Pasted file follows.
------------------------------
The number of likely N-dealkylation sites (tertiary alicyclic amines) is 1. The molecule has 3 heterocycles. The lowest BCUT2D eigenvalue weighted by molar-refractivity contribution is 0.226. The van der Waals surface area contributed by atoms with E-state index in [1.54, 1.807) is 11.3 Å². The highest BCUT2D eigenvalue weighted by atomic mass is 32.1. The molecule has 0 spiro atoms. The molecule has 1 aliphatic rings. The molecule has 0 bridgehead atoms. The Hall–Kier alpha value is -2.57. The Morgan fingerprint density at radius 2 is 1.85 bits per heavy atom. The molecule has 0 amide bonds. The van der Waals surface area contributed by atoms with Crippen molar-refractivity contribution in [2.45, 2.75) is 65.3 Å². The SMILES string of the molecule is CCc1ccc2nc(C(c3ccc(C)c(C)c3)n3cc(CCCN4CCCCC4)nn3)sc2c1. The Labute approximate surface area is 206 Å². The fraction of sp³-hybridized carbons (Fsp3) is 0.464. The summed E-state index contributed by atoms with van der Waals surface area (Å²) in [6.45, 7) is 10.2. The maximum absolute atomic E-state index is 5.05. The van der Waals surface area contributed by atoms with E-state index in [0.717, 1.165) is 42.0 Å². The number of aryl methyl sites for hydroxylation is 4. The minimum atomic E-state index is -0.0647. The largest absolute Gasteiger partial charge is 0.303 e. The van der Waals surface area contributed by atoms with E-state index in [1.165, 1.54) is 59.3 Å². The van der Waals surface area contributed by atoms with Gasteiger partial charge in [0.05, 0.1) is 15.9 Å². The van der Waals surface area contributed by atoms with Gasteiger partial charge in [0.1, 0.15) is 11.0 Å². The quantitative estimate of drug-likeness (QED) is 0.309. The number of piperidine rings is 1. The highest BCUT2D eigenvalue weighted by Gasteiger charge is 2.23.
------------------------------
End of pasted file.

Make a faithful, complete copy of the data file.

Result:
The number of likely N-dealkylation sites (tertiary alicyclic amines) is 1. The molecule has 3 heterocycles. The lowest BCUT2D eigenvalue weighted by molar-refractivity contribution is 0.226. The van der Waals surface area contributed by atoms with E-state index in [1.54, 1.807) is 11.3 Å². The highest BCUT2D eigenvalue weighted by atomic mass is 32.1. The molecule has 0 spiro atoms. The molecule has 1 aliphatic rings. The molecule has 0 bridgehead atoms. The Hall–Kier alpha value is -2.57. The Morgan fingerprint density at radius 2 is 1.85 bits per heavy atom. The molecule has 0 amide bonds. The van der Waals surface area contributed by atoms with Crippen molar-refractivity contribution in [2.45, 2.75) is 65.3 Å². The SMILES string of the molecule is CCc1ccc2nc(C(c3ccc(C)c(C)c3)n3cc(CCCN4CCCCC4)nn3)sc2c1. The Labute approximate surface area is 206 Å². The fraction of sp³-hybridized carbons (Fsp3) is 0.464. The summed E-state index contributed by atoms with van der Waals surface area (Å²) in [6.45, 7) is 10.2. The maximum absolute atomic E-state index is 5.05. The van der Waals surface area contributed by atoms with E-state index in [0.717, 1.165) is 42.0 Å². The number of aryl methyl sites for hydroxylation is 4. The minimum atomic E-state index is -0.0647. The largest absolute Gasteiger partial charge is 0.303 e. The van der Waals surface area contributed by atoms with E-state index in [1.165, 1.54) is 59.3 Å². The van der Waals surface area contributed by atoms with Gasteiger partial charge in [0.05, 0.1) is 15.9 Å². The van der Waals surface area contributed by atoms with Gasteiger partial charge in [0.1, 0.15) is 11.0 Å². The quantitative estimate of drug-likeness (QED) is 0.309. The number of piperidine rings is 1. The highest BCUT2D eigenvalue weighted by Gasteiger charge is 2.23.